The DEAP-3600 Experiment
The origin of dark matter in our universe is one of the most important questions in particle astrophysics. One hypothesis which is currently favoured is that this dark matter is comprised of Weakly Interacting Massive Particles or WIMPs. Though not yet observed directly, the existence of dark matter can be inferred by its gravitational effects on stars and galaxies.
The DEAP Collaboration, a group of over 65 researchers from ten institutions in Canada, the UK and Mexico, has developed the DEAP-3600 detector – one of the most sensitive experiments for the direct detection of dark matter. DEAP-3600 has a sensitivity to dark matter interactions greater than a factor of
twenty beyond the sensitivity of current experiments. This high sensitivity is due to the design of the detector, where all components have been selected for extremely low levels of radioactivity, the very large target mass possible with liquid argon, and the very low background level achievable at the unique SNOLAB facility – a deep underground laboratory which uses the 2 km of rock overburden to filter out cosmic-ray muons and associated backgrounds that would otherwise interfere with WIMP detection.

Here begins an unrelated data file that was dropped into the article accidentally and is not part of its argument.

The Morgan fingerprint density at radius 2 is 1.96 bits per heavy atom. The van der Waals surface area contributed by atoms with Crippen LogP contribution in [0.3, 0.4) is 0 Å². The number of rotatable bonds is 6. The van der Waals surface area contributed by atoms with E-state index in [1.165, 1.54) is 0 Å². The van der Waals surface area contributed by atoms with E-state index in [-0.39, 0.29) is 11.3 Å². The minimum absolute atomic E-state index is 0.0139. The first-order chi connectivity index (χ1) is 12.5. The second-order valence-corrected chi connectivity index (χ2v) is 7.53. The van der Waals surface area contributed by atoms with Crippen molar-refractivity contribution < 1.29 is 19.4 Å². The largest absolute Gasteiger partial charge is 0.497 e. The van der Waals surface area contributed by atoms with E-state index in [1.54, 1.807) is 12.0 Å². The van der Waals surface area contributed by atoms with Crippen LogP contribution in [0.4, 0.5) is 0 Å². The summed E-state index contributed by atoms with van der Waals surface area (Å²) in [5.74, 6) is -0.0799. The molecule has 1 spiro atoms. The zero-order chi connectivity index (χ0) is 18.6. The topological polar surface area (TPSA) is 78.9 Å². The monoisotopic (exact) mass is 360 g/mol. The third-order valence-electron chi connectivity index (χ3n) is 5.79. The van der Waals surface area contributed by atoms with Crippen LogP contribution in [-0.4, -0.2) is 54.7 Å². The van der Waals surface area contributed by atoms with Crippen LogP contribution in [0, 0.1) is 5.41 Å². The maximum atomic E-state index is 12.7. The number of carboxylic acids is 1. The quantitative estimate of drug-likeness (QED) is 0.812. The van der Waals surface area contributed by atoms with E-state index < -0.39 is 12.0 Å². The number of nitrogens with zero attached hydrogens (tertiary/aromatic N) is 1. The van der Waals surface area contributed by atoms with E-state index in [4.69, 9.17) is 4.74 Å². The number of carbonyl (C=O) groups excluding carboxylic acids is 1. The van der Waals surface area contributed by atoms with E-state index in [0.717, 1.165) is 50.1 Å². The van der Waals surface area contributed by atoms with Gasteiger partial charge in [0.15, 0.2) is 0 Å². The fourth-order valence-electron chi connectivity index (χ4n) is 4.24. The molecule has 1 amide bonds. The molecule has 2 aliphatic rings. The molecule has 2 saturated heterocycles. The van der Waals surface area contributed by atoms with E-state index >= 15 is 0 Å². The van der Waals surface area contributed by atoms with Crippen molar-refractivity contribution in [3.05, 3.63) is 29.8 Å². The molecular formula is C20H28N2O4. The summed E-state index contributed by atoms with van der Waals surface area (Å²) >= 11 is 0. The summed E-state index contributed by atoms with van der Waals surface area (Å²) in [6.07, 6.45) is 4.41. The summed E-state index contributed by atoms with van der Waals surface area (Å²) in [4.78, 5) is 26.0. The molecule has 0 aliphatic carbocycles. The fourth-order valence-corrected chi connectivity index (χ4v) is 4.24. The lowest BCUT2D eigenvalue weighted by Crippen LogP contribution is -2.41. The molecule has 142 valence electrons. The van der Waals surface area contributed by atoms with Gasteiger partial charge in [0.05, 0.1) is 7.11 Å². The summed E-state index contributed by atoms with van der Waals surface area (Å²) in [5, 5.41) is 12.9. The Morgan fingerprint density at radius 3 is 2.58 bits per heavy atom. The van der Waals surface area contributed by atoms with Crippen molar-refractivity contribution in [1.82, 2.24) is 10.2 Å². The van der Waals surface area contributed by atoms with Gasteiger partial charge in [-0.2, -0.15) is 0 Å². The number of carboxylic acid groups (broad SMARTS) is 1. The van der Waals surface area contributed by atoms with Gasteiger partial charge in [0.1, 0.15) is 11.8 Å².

The conceptual design of the central parts of the DEAP-3600 detector is shown on the left. The 2-inch thick ultraclean acrylic vessel (AV) with inner radius of 85 cm serves as the primary containment for the 3.6 tons of liquid argon. After fabrication of the vessel underground, the inner surface of the AV is “resurfaced” with a large sanding robot, to remove contamination from radon and radon daughters deposited on the acrylic during construction. The inner surface is then coated with tetraphenyl butadiene wavelength shifter to shift the ultraviolet (UV) light generated by argon scintillation to the visible region, which can then be transmitted to the 255 8″ diameter Hamamatsu R5912 high quantum efficiency (HQE) photomultiplier tubes (PMTs) through the acrylic, which detect the generated light. More …